'First natural birth' for diabetic woman with artificial pancreas

Catriona Finlayson-Wilkins with her son Euan Image copyright NNUH
Image caption Catriona Finlayson-Wilkins had her son after wearing the device to keep her blood sugar levels normal

A diabetic woman has become the first in the world to give birth naturally after using an artificial pancreas while pregnant, experts have said.

Catriona Finlayson-Wilkins, 41, of Knapton, Norfolk, gave birth to son Euan on Tuesday at the Norfolk and Norfolk University Hospital.

She is also the first woman to give birth after using the device outside the main research site in Cambridge.

Ms Finlayson-Wilkins said she was "thrilled" by her son's safe arrival.

The new mother-of-two has Type 1 diabetes and wore the piece of kit throughout her pregnancy to produce insulin and prevent symptoms of the disease.

Three other mothers have previously given birth in Cambridge after using the device but by caesarean section.

Artificial pancreas breakthrough

Image copyright NNUH
Image caption The artificial pancreas is made up of a glucose monitor, digital controller and insulin pump

An artificial pancreas device system (APDS) is a small portable piece of equipment designed to carry out the function of a healthy pancreas.

It helps to control blood glucose levels using digital communication technology to automate insulin delivery.

An APDS is worn on the body during pregnancy and has a continuous glucose monitor (CGM), a digital controller and an insulin pump.

Image copyright NNUH
Image caption The device carries out the function of a healthy pancreas in controlling blood sugar levels

Ms Finlayson-Wilkins, who is a face and body painter and has also decorated models for local charity Break's GoGo gorilla and dragon art trails, said: "I'm thrilled.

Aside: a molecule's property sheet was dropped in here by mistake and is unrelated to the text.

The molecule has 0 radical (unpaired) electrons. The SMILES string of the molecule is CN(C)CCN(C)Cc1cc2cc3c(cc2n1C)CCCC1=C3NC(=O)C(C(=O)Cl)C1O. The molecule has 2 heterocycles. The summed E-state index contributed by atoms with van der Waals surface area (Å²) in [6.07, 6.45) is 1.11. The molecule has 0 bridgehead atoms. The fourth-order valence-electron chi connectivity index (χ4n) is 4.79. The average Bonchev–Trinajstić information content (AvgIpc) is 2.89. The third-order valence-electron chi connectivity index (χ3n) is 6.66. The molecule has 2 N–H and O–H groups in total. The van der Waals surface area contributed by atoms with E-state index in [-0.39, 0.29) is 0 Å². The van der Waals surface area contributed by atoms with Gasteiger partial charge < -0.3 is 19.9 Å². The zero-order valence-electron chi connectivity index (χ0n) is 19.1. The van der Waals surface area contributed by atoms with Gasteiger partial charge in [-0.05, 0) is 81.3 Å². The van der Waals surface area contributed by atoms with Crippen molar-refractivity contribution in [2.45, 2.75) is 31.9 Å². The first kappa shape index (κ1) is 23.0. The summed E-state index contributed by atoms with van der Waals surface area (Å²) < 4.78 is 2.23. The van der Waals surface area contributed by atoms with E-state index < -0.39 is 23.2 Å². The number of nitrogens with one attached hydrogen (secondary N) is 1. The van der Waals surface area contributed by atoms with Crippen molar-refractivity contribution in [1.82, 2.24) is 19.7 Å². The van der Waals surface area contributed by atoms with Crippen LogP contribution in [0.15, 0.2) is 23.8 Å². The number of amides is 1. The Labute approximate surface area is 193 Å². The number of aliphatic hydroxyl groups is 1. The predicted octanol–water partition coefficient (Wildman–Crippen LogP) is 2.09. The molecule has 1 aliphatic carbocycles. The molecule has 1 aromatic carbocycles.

"It's a huge weight off your mind after being pregnant and diabetic, which is really risky.

"It's the most amazing piece of kit and I can really see how it's going to benefit all types of people with diabetes in the future."

Her first son was taken into intensive care when he was born because his blood sugar levels dropped dangerously low and she did not see him for a day.

Image caption Baby Euan was born at the Norfolk and Norwich University Hospital and weighed 8lb 14oz (4kg)

Dr Helen Murphy, principal investigator of the study Ms Finlayson-Wilkins took part in, said Euan's arrival was an exciting step in the treatment of diabetes in pregnancy.

"Women who have diabetes in pregnancy face higher rates of birth defects, over-sized babies, pre-term delivery and stillbirth than other pregnant women," she said.

"Treating diabetes in pregnancy can be particularly challenging because hormone levels are constantly changing and blood sugars can be difficult to predict."

The results of the ongoing National Institute for Health Research's Closed Loop in Pregnancy study are due to be published later this year.

Its findings could mean the technology benefits more pregnant women with diabetes.

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